Another debut album, this time from a band that defies classification.  I still don’t know whether this is indie, goth, rock, emo or any combination of the above.  What I do know is that it’s melodic, inventive, dynamic and original and the band is great live as well.  My first contact with Lilygun was a review of the single “Moonlight” and I’ve seen quite a lot of the band since.  This is an album where you don’t shuffle the tracks; it’s programmed to tell a story from the first to the final track and that’s how you need to listen to it.  Also featured on the album is the live favourite “Scum”.

“The Hipsters” – Deacon BlueProduct Details

This seemed to come out of nowhere in the autumn of this year.  All of the band members have been doing their own thing for years and the only motivation for this project was love of the music.  Ricky Ross provided the strongest set of songs he’s written in years and they were recorded live in the studio; the result was an album which was fresh, immediate and memorable.  I know you can’t rewrite history, but I wish this had been the second Deacon Blue album rather than the slightly bombastic “When the World Knows your Name” (and I’m not saying that’s a bad album).  The songs here are much more personal; “Is There No Way Back to You?” and “Laura From Memory” are written in the first person and the ironically- titled “The Hipsters” (the best summer song of 2012) is neatly counterbalanced with the more accurate description of “The Outsiders”.  However you look at it, it’s a great album.

“Words and Music” – Saint EtienneProduct Details

This was the soundtrack to my summer this year.  I’ve always loved Saint Etienne but I hadn’t really expected to hear any significant new material from them; This was quite a surprise.  It’s the perfect package; great songs which are nostalgic but never mawkish with enough references to satisfy any pop trainspotter and the best artwork of the year.  From the scene-setting opener “Over the Border”, the album explores the soul of the music obsessive through the great settings of Wiggs and Stanley and Sarah Cracknell’s perfect voice.  As with every other album on this list, there isn’t any filler here but, if I have to pick a few standout tracks then “Tonight”, “Answer Song” and “Popular” should do nicely.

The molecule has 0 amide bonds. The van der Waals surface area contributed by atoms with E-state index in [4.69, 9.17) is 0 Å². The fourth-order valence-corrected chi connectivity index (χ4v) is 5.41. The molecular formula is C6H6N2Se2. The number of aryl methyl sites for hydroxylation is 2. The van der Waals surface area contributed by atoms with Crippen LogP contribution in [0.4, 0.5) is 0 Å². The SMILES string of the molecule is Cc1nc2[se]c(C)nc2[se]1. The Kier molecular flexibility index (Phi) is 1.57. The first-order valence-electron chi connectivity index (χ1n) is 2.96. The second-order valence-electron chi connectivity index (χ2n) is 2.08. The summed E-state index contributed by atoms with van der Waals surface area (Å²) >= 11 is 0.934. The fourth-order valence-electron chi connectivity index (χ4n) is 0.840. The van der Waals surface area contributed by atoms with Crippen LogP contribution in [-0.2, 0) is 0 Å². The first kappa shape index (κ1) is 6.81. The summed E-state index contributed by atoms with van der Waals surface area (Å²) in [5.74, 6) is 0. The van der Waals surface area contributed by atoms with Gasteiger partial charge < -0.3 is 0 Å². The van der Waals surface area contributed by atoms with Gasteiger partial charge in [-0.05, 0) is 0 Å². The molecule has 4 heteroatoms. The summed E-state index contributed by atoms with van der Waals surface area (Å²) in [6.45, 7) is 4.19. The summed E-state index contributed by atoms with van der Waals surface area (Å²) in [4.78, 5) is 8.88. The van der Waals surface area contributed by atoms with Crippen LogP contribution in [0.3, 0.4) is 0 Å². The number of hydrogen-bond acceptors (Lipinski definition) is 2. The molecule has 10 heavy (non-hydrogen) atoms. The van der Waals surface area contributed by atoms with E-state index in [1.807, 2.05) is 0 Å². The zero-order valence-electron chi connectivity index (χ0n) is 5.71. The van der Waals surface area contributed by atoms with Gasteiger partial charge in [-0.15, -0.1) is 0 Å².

Ok I said Top 5, but I also need to give a mention to Dean Owens who released 2 great albums this year (“New York Hummingbird” and Cash Back”) which were both reviewed as 4-star albums.  Nobody else managed that particular feat.  So, does anyone still want to tell me that the album’s a dead format?

1 of my pix from the Tabernacle gig tonight.  More to follow over the weekend on www.musicriot.co.uk. What a great show.Normally I make a point of seeing the support act at a gig; it’s only polite, especially if you get a review pass and a plus one.  Well, apologies to Billy Lockett; a combination of bad weather, bad public transport and Plus One’s hunger pangs meant that I only caught half a song of Billy’s set.  I’ll have to make up for that some time soon, because I really liked what I heard.

The Tabernacle performance area is a gallery theatre above a bar and social space in Notting Hill and it’s the perfect setting for a performance by one of the great breakthrough British artists of 2012.  Natalie Duncan is hugely talented songwriter, singer and player whose first album “Devil in Me” is easily one of the best albums of 2012 and this tour of intimate venues may be the last time you get a chance to see her up this close for a while.

After the low-key entrance, without a big MC introduction, the show started in the same way as the album with the a cappella intro to “Devil in Me” demonstrating Natalie’s phenomenal voice before the band slid effortlessly in to back up this tale of a destructive relationship.  The band dress code was mid-60s smart suits, which gave the gig a feeling of being set on the sound stage of “The Hour”.  The arrangements are more stripped-back than on the album but the four musicians on stage provide electric and acoustic guitars, electric and double bass, xylophone and backing vocals to supplement Natalie’s soulful vocals and playing.

By the third song in (“Sky is Falling”) the audience were transfixed and we all knew that we were seeing something special.  Playing with a small band and losing some of the big arrangements from the album demonstrates the strength of the songs; the album is a fine piece of work, but the songs stand up perfectly well with more intimate arrangements, including solo piano and vocal, and that’s the measure of a great song.

The set included “Songbird”, “Black Thorn”, the great “Old Rock”, the show-stopping “Became So Sweet” and “Uncomfortable Silence” from the album, plus a few songs, including the lovely “Grace”, which were new (or at least not on the album)and demonstrated that Natalie knows how to pace a live set; every song flowed perfectly into the next.  At the end of the set (and the encore) she was rewarded with a genuine standing ovation from an audience that recognised a truly talented performance and celebrated a unique songwriting talent.  It’s obvious that Natalie is feeling more comfortable with the centre-stage position (I suppose supporting Muse couldn’t harm the self-confidence) and she looks as if she’s relaxed on stage which helps build a rapport with an audience which is already firmly supportive.